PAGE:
The Bay takes place over July the 4th 2009 in a coastal town in Maryland as it falls victim to a dramatic and gruesome outbreak of a lethal contagion seemingly connected to chemical contaminants in seawater. Presented as a documentary examination of the events of the day and the underlying reasons for the disaster, the film stitches together a wide variety of footage shot on phones, video cameras and CCTV as well as Facetime conversations, Skype, internet videos and television footage which is held together by an after the fact video interview with a young journalism student who was filming a blog as events unfolded and has somehow come into possession of this extraordinary array of footage despite it being made clear very early that there has been some kind of X-Files-esque cover up.
In many ways it’s comparable to Stephen Soderberg’s Contagion although taking place over a much more compressed time frame. Like the Soderbergh film this is a multi stranded narrative with a large and very expendable cast. Both films follows an escalating narrative graph that starts at ‘normal’ and goes up to ‘catastrophic.’ In the case of The Bay it’s a much steeper line, and crucially one that is inked from a much larger pool of blood and pus. There is a crucial difference however, The Bay is another in the burgeoning found-footage style of horror movie (and it’s no surprise to see Paranormal Activity creator Oren Peli’s name appear as a producer).
Directed by veteran Barry Levinson (Good Morning Vietnam, Rain Man) The Bay marks quite a left turn for a director whose only real foray into horror inflected territory was the unsuccessful Sphere. Levinson knows how to pace a story, and shows a sure hand early on with minimal scene setting before chaos ensues. He is also adept at timing a good jump scare, of which there are several in the film. Where the film comes apart is in the use of the found footage technique. Simply put, there is no compelling reason for this story to be told in this fashion, it doesn’t really add anything and it creates a heap of problems higher than the mountain of biochemically hazardous chicken shit that may be the cause of the trouble.
For starters - and this is a hurdle that many who hate this technique will not be able to overcome - it results in a film that is pig ugly. Blown up mobile phone images look pixilated and grainy, camcorder footage is constantly out of focus, websites display a deplorable lack of design savvy. Often this just results in a smeary mess on screen making it difficult to work out what is going on. Chronicle managed to mount a similar barrage of visual sources whilst still maintaining an aesthetic that didn’t feel like someone was blowing cement dust in your eyes.
Then there is the question of who has obtained the footage and how. The Bay constantly announces itself as a mock documentary but stretches credulity to breaking point. Can you believe that communications between a hospital and the Centre for Disease Control, in-car police law enforcement footage, and off-air television news conversations have all somehow been collected and collated by off camera environmental activists? Even Julian Assange would bow before this. One can only assume we are watching a film made by the Illuminati.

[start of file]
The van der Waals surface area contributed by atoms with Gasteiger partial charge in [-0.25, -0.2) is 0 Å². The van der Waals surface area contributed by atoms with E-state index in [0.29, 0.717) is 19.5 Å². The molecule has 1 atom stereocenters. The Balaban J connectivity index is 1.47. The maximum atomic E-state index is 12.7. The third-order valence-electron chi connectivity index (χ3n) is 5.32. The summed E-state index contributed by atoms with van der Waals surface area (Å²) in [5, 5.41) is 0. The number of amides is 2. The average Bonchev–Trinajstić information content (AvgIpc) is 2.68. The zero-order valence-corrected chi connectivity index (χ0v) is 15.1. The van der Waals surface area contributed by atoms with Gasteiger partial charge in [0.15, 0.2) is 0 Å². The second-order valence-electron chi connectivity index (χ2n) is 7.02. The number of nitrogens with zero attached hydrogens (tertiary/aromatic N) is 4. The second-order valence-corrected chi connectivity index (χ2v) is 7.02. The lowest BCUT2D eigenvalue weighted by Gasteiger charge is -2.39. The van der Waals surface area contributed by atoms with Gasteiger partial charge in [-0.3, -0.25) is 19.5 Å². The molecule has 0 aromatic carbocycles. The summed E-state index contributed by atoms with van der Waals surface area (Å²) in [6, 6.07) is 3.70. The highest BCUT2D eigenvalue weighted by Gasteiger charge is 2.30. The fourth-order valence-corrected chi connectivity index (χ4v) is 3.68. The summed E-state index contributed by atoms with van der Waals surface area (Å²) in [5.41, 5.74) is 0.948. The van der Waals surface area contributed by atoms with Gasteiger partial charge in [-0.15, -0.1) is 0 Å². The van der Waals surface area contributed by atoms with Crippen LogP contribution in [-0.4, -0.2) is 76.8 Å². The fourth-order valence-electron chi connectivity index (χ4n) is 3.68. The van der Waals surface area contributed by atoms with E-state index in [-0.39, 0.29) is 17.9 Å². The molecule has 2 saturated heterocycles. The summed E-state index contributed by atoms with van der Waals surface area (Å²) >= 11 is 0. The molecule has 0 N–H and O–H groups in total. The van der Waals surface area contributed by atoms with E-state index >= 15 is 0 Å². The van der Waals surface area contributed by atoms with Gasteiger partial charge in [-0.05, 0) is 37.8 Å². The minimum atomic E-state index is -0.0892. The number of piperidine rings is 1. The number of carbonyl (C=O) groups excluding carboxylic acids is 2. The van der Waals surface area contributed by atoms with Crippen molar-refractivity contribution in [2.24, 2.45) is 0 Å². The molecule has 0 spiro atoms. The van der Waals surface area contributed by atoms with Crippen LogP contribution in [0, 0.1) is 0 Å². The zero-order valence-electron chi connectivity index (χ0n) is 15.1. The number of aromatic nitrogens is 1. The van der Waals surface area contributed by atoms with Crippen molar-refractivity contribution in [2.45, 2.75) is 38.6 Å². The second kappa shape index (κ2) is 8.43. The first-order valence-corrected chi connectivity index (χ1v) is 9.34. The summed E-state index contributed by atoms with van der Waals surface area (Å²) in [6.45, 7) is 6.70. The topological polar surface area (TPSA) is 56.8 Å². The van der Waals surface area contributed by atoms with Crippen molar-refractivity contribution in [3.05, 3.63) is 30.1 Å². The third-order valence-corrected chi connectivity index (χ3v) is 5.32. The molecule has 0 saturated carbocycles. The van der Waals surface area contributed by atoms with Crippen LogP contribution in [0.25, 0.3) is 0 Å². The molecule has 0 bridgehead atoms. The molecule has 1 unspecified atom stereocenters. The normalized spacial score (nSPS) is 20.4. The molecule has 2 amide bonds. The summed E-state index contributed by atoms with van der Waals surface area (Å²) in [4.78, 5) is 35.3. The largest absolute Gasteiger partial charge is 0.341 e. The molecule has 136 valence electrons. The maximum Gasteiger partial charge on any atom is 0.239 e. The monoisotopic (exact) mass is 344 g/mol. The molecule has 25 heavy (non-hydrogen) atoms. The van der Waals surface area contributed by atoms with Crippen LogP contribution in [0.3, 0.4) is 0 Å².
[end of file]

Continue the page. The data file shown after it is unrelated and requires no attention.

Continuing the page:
In the film’s worst moment a character turns to another and asks the question “why are you filming all this”, it’s a question that had been running through my head for the preceding hour or so. Found footage is supposed to provide a sense of reality and immediacy, in the case of The Bay it has the opposite effect and creates a barrier between the story and the audience as harmful as a bad 3D conversion.
There are other issues, including some misjudged humour especially in a tiresome running gag in which an American marine biologist repeatedly and deliberately fails to understand his colleague’s French accent. This is annoying the first time, by the fifth you have to wonder why she isn’t ramming his Endoscope somewhere other than down a fish’s throat.
On the plus side, the film is satisfyingly disgusting. There is plenty of gore and oozing pustulous buboes on display. An early scene in which a crab eating competition becomes a bloody vomitorium is a highlight. The eventual reveal of the cause of the chaos is something truly nauseating. As is the norm, all of this is revealed in too much detail in the trailer. However again the found footage style gets in the way, doing a great disservice by obscuring some impressive effects work.
Eventually Levinson looses his grip on the film’s pace as he pursues the various narrative threads to dead ends. The Bay badly runs out of steam in its final third. In order to give the audience a pay-off it drops in a really clunky shock moment right at the end (something that seems to be de-rigour in an American horror film these days).I won’t deny The Bay made me flinch in places, but it frustratingly squanders a decent premise in pursuit of an in-vogue shooting style to which it is simply unsuited.
EXTRAS ★ Just the eight-minute behind-the-scenes featurette Into The Bay; and the theatrical Trailer